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Jim Scaggs was driving to work in Iron County one day this year when he spotted a feral hog in the road. He couldn’t react fast enough to avoid this one—thud—and ran into it.

Scaggs considered this as decidedly worse than a common car-animal accident, not so much because of the damage but because of what it symbolized about the feral hog invasion of southern Missouri.

Scaggs is the presiding commissioner of Iron County and a farm owner, so he was already intimately familiar with the explosion in the feral hog population across the southern portion of the state. They have repeatedly torn up his farm and farms owned by his neighbors and friends. He considered seeing hogs on the road as evidence of an escalation of an already serious problem.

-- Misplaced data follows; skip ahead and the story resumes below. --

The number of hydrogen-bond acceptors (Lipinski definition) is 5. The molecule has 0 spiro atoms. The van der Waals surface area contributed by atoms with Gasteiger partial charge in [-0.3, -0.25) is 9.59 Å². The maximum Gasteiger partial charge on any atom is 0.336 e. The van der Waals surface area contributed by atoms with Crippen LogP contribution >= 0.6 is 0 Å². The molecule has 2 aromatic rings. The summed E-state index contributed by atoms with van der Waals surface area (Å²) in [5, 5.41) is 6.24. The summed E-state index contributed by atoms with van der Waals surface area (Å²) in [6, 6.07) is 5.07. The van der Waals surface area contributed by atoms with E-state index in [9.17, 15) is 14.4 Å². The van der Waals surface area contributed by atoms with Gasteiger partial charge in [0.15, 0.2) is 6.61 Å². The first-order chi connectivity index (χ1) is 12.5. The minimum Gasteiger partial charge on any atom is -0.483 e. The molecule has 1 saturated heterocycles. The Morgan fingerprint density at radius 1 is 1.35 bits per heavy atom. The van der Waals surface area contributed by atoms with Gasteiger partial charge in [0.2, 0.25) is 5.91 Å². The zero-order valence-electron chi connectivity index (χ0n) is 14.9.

Missouri’s feral hog problem started in the mid 1990s, when misguided hunters apparently released hogs in order to hunt them, according to state officials. Over the years, the hog population exploded. A pig can start breeding at about six months old and have a litter 114 days later. That means a sow born in April can have babies by the end of the year. Average litters typically include five or six piglets, meaning the growth rate can be as high as 166 percent per year.

Hogs and their babies
Photo courtesy Missouri Department of Conservation.